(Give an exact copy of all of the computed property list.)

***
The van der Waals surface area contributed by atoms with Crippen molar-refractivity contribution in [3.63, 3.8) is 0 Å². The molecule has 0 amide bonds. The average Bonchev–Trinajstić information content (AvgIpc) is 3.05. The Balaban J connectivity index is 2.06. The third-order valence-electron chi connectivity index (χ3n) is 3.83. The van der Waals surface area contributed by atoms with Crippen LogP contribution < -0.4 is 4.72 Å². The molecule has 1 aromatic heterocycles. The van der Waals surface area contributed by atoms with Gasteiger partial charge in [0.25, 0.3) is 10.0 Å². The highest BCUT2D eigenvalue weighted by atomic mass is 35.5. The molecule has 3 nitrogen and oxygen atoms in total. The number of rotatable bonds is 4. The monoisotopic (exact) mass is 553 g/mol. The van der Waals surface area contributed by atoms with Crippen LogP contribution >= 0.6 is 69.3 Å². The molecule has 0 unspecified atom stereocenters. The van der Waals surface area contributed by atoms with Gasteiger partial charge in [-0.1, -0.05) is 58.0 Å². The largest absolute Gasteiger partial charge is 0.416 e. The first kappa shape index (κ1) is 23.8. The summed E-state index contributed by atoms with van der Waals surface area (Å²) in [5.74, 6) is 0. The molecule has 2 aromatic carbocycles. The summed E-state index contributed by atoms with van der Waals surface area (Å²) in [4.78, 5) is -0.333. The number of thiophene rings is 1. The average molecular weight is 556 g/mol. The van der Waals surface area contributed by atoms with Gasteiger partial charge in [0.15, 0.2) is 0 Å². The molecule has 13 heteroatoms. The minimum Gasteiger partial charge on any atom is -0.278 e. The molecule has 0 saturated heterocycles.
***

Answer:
The van der Waals surface area contributed by atoms with Crippen molar-refractivity contribution in [3.63, 3.8) is 0 Å². The molecule has 0 amide bonds. The average Bonchev–Trinajstić information content (AvgIpc) is 3.05. The Balaban J connectivity index is 2.06. The third-order valence-electron chi connectivity index (χ3n) is 3.83. The van der Waals surface area contributed by atoms with Crippen LogP contribution < -0.4 is 4.72 Å². The molecule has 1 aromatic heterocycles. The van der Waals surface area contributed by atoms with Gasteiger partial charge in [0.25, 0.3) is 10.0 Å². The highest BCUT2D eigenvalue weighted by atomic mass is 35.5. The molecule has 3 nitrogen and oxygen atoms in total. The number of rotatable bonds is 4. The monoisotopic (exact) mass is 553 g/mol. The van der Waals surface area contributed by atoms with Crippen LogP contribution >= 0.6 is 69.3 Å². The molecule has 0 unspecified atom stereocenters. The van der Waals surface area contributed by atoms with Gasteiger partial charge in [-0.1, -0.05) is 58.0 Å². The largest absolute Gasteiger partial charge is 0.416 e. The first kappa shape index (κ1) is 23.8. The summed E-state index contributed by atoms with van der Waals surface area (Å²) in [5.74, 6) is 0. The molecule has 2 aromatic carbocycles. The summed E-state index contributed by atoms with van der Waals surface area (Å²) in [4.78, 5) is -0.333. The number of thiophene rings is 1. The average molecular weight is 556 g/mol. The van der Waals surface area contributed by atoms with Gasteiger partial charge in [0.15, 0.2) is 0 Å². The molecule has 13 heteroatoms. The minimum Gasteiger partial charge on any atom is -0.278 e. The molecule has 0 saturated heterocycles.